Changing job can seem scary, time-consuming and the financial equivalent of throwing an egg at a wall. But, as a young creative, moving career can be easier and far more fulfilling than you imagine. Take tips from just a few young creatives who have already taken the plunge…
Get in touch with people who are already working in your ideal job
Before you burn your bridges, why not try building some new ones? The best way to get an insight into a new industry or career is to get a taste of it in your free time. There are lots of courses, evening classes, groups and forums out there specifically designed to help people like you try something new and see if it suits them.
As Laura Lewis, who went from a career in the music industry to being a photographer says, “Go and talk to as many people as you can who are already doing what you want to do. Have a coffee and listen to their experience.”
Helen Sedgwick, who made the unlikely move from scientist to novelist emphasises the importance of evening classes. “I did an evening class in creative writing when I was working as a scientist in Glasgow,” says Helen. “I used the first few chapters of the novel I wrote there to apply for an MLit – a masters in creative writing – and my department let me go part time. It meant I had a little bit of financial security when I was in the process of changing career.”
Don’t be afraid of work experience
“Work experience is always the best way to get a taste of a new career and see if it’s right for you,” says Sarah Harris, who went from a career in print journalism to working in TV production. “People do work experience placements at all ages, so just swallow your pride. You’re not starting from scratch, either. You’re bringing all your knowledge and experience with you, and people will recognise that.”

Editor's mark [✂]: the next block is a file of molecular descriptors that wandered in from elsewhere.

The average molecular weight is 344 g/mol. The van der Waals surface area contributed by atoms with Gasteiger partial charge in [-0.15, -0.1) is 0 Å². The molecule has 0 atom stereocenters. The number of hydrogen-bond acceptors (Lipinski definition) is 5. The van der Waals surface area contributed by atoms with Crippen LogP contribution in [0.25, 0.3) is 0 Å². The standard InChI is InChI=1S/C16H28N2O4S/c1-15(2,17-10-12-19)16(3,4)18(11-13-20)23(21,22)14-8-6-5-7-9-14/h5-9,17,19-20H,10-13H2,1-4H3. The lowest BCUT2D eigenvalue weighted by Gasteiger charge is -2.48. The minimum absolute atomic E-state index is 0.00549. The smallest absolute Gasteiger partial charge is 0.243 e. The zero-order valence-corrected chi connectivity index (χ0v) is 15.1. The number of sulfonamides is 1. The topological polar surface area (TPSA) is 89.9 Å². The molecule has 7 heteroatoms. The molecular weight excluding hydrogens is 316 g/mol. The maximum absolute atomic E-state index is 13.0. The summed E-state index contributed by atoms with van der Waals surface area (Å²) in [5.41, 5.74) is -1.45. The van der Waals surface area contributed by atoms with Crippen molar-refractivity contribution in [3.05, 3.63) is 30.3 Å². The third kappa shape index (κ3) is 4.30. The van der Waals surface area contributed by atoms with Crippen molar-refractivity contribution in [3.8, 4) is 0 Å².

There’s never a right time. Or a wrong one.
“As a writer it’s very easy to wait for inspiration, but inspiration won’t strike until you start writing,” says Claire Sparks who went from a 10-year career in PR to writing her first novel, An Uncontrollable Urge. “It does feel like you’re starting from square one. But, I knew what I wanted to write and, once I got started, I had the most amazing year of my life.”
“It doesn’t matter what age you do it,” says Laura Lewis, “as long as you’ve got a game plan and a bit of cash, in case.”
Think of it as evolution, not a revolution
“It’s all just a progression,” says Sarah Harris. “You can love what you do but not the way that you’re doing it.”
When you move careers, not only do you bring all the knowledge and experience you gained in your last job to a new role, you can also transfer contacts and an approach to projects. “If you happen to have a contact somewhere, I’m not going to deny that it’s helpful” says Laura Lewis. “The stuff that you learn and the people you meet in your first career can definitely transfer across to your second.”
Be brave and take the plunge
“If this is your dream and you really want to make a go of it, then go for it.” says Laura. “Don’t be too scared to make that leap.”
After all, this could just be the best thing you ever do.
In Focus: Some useful resources if you’re planning a career change
Creative Skillset offers funding and training for people wanting to move up or across in the creative industries.
Step Change is a National Theatre & Royal Opera House career development programme in partnership with the Young Vic, BAC and Nitro, that helps people move into a management or producer role in the arts.
DV Talent have lots of good courses in many aspects of TV and film.
The Open University runs lots of Arts and Humanities courses you can study remotely or part-time.
leap by cscott2006 via Flickr under a (CC BY-SA 2.0) license.